‘As professional communicators, it’s our job to encourage inclusive copy’

By Lucy Beldon, planning and inclusivity lead at CDS.

From 23 September 2020, public sector organisations will have a legal duty to make sure their websites and apps meet accessibility requirements. But the basic need for corporations to understand diversity, and subsequently foster inclusion, is nothing new.

While inclusivity is something we should all take responsibility for, as communicators it’s important not to create an exclusionary environment – however accidentally.

While there are several interpretations of what diversity means, it ultimately focuses on understanding individual differences – whether that be someone’s race, ethnicity, gender, sexual orientation, socioeconomic status, age, health – both physical and mental – religious or political beliefs.

Generating inclusive copy meanwhile, involves sharing information in a way that everybody can understand – no matter who they are.

Public sector organisations, by their very nature, spend a significant amount of time communicating with a large and diverse range of people. A local council, for example, has to juggle the sending of routine information (e.g. bin collections and roadworks), with more targeted and tailored information (e.g. benefits and social housing).

Understanding the specific needs, expectations and barriers of those on the receiving end of communications is essential. It is the only way to ensure you create communications that will be understood and acted upon by those you are trying to reach.

However, professional communicators, be it in the world of PR, marketing or journalism, can often assume readers have a similar level of understanding of a particular topic. In doing so, they run the risk of including technical jargon, or language which readers find difficult to comprehend – resulting in the audience completely disregarding or misconstruing the message.

5m adults have a sub-11 reading age

To put this into context, in 2019, The National Literacy Trust estimated that 5.1 million adults in England are functionally illiterate and can understand only the most straightforward, short texts on familiar topics..

Our own research, conducted with YouGov in 2019, found 67% of people have experienced a problem with an organisation’s communications which led them to not understand the message. When you take a step back to think about the people on the receiving end, it becomes apparent just how easily a poorly-thought out, confusing piece of comms can become a significant barrier for consumers.

Vulnerable people are especially at risk in this area as they are already likely to feel excluded and lacking in confidence. In our research, some of the vulnerable people we spoke to had a tendency to blame themselves for not understanding something. But, as professional communicators, we have a duty of care to make sure messaging can be understood by those it is meant for.

Therefore, if there isn’t a diverse group of people creating the copy – or at least reviewing it before it is disseminated – there is a significant risk that it won’t resonate with the diverse group of people reading it.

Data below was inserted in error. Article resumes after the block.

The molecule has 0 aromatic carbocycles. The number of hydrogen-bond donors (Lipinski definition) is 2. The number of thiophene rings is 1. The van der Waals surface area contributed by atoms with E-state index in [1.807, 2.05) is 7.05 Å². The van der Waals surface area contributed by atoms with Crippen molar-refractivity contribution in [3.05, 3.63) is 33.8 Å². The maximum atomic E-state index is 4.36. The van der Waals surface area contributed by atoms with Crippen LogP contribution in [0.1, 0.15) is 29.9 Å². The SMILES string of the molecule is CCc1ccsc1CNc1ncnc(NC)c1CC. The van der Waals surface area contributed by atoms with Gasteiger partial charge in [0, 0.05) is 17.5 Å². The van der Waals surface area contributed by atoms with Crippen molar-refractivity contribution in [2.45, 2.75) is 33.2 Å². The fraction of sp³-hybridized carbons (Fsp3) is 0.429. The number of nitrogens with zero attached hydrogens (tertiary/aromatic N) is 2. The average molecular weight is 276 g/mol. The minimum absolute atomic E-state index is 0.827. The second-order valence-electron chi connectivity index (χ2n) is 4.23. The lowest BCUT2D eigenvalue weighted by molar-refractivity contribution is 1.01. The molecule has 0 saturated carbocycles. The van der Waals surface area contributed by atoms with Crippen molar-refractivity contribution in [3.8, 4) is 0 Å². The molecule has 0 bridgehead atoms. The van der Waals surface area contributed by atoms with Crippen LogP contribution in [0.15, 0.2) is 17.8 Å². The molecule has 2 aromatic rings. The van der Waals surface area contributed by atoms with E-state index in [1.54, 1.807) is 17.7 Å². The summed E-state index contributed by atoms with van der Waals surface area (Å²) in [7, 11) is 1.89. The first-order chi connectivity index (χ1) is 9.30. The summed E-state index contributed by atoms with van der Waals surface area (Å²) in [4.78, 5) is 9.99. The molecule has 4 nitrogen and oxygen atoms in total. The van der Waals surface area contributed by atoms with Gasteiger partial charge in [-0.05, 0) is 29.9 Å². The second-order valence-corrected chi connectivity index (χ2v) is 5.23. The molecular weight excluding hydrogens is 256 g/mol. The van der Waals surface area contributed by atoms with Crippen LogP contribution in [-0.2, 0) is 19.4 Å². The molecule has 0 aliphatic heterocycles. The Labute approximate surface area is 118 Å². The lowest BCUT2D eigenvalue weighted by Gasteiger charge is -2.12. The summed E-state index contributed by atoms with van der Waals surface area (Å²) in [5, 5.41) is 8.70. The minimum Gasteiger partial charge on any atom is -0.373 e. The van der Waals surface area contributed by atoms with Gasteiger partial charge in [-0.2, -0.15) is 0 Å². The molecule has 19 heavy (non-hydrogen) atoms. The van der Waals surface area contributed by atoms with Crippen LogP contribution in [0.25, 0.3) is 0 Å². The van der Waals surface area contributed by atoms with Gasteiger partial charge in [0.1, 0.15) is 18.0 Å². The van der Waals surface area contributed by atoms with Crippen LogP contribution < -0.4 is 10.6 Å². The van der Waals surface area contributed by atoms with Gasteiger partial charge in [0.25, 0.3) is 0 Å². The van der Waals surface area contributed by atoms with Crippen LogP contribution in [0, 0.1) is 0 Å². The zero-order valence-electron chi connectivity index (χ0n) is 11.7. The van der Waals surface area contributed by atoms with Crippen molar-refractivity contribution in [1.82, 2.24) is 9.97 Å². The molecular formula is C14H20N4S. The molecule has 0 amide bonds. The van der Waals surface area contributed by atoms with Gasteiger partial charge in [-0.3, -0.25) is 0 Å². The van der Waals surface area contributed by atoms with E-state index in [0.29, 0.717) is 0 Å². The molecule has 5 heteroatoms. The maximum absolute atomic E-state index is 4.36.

So, what can be done?

Firstly, agencies should look at the type of candidates they are attracting – and hiring – regardless of the sector they operate in. Creating an inclusive environment where everyone feels comfortable and can voice their opinions, will ultimately help them – and the wider business – to thrive.

Secondly, thought must be given to the target audience of each and every piece of prose, as what is interesting and relevant to one group, may be bewildering to another. Take a local newspaper as an example. The typical reader of a printed newspaper is highly likely to be a very different demographic to those who access the same newsfeed digitally – via a website, app or social media feed. So, should print content ‘make do’ for its digital equivalent – and vice-versa?

Unfortunately, for a long time, people have been guilty of writing for people like themselves – through no fault of their own. While some may argue there isn’t the time or the budget to research and create bespoke communications to cover all audiences, the converse argument is that the potential for conversion via targeted and tailored messaging will ultimately pay dividends in the longer term.

Copy and paste content

Technology has paved the way for a new dawn of efficiency within the media, but it also means that a lot of content – when used in the public domain – can simply be copied, pasted and shared in a matter of minutes.

For PR professionals, press releases which are used as-is, can feel like a ‘win’ from a client’s point of view. But, is the language used in a digital version of a campaign right for that platform’s demographic? Or should two versions be created in order to send the right message, to the right people?

Of course, a complex whitepaper, lengthy awards entry or thought-provoking opinion piece may only ever be intended for a small, focused audience. While national, consumer campaigns may intentionally throw the net wide. But, when prose is being disseminated to a diverse society, it’s important to consider whether it really hits the mark.

Ensuring your organisation endeavours to foster inclusive communications will ultimately safeguard the long-term future of the firm – regarding both the bottom line and customer trust. Therefore, as professional communicators, it’s our job to find a way to persuade those around us to strive for accessibility for all.

Photo by Jerry Wang on Unsplash

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